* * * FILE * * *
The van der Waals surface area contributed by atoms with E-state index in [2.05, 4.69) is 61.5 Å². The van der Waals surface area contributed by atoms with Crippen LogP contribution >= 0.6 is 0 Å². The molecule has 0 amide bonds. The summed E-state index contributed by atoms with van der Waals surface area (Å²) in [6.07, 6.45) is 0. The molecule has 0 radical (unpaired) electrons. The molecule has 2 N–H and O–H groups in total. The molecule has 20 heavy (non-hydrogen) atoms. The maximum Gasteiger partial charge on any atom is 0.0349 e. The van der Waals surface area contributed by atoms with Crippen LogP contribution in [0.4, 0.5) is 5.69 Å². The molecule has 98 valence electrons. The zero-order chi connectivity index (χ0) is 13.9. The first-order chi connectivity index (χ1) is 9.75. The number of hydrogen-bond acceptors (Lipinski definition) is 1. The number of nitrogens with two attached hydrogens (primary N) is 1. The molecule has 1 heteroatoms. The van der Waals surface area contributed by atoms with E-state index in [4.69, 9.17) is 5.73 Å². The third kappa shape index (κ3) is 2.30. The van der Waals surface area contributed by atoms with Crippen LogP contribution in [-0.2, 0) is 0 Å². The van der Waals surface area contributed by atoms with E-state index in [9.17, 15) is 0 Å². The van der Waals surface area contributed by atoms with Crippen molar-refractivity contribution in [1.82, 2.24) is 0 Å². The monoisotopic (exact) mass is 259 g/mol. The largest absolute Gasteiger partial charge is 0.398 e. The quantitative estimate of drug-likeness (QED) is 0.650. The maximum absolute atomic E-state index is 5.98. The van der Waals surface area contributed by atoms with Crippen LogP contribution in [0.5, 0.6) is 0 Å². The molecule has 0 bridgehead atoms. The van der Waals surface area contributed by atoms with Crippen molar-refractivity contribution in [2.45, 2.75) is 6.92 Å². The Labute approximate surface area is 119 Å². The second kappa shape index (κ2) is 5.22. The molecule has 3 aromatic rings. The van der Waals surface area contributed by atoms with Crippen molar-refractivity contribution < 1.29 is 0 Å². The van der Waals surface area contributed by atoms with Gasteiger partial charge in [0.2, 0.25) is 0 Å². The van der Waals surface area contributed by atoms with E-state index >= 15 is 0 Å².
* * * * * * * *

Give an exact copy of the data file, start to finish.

The van der Waals surface area contributed by atoms with E-state index in [2.05, 4.69) is 61.5 Å². The van der Waals surface area contributed by atoms with Crippen LogP contribution >= 0.6 is 0 Å². The molecule has 0 amide bonds. The summed E-state index contributed by atoms with van der Waals surface area (Å²) in [6.07, 6.45) is 0. The molecule has 0 radical (unpaired) electrons. The molecule has 2 N–H and O–H groups in total. The molecule has 20 heavy (non-hydrogen) atoms. The maximum Gasteiger partial charge on any atom is 0.0349 e. The van der Waals surface area contributed by atoms with Crippen LogP contribution in [0.4, 0.5) is 5.69 Å². The molecule has 98 valence electrons. The zero-order chi connectivity index (χ0) is 13.9. The first-order chi connectivity index (χ1) is 9.75. The number of hydrogen-bond acceptors (Lipinski definition) is 1. The number of nitrogens with two attached hydrogens (primary N) is 1. The molecule has 1 heteroatoms. The van der Waals surface area contributed by atoms with E-state index in [4.69, 9.17) is 5.73 Å². The third kappa shape index (κ3) is 2.30. The van der Waals surface area contributed by atoms with Crippen LogP contribution in [-0.2, 0) is 0 Å². The van der Waals surface area contributed by atoms with E-state index in [9.17, 15) is 0 Å². The van der Waals surface area contributed by atoms with Crippen molar-refractivity contribution in [1.82, 2.24) is 0 Å². The monoisotopic (exact) mass is 259 g/mol. The largest absolute Gasteiger partial charge is 0.398 e. The quantitative estimate of drug-likeness (QED) is 0.650. The maximum absolute atomic E-state index is 5.98. The van der Waals surface area contributed by atoms with Crippen LogP contribution in [0.5, 0.6) is 0 Å². The molecule has 0 bridgehead atoms. The van der Waals surface area contributed by atoms with Crippen molar-refractivity contribution in [2.45, 2.75) is 6.92 Å². The Labute approximate surface area is 119 Å². The second kappa shape index (κ2) is 5.22. The molecule has 3 aromatic rings. The van der Waals surface area contributed by atoms with Crippen molar-refractivity contribution < 1.29 is 0 Å². The van der Waals surface area contributed by atoms with Gasteiger partial charge in [0.2, 0.25) is 0 Å². The van der Waals surface area contributed by atoms with E-state index >= 15 is 0 Å².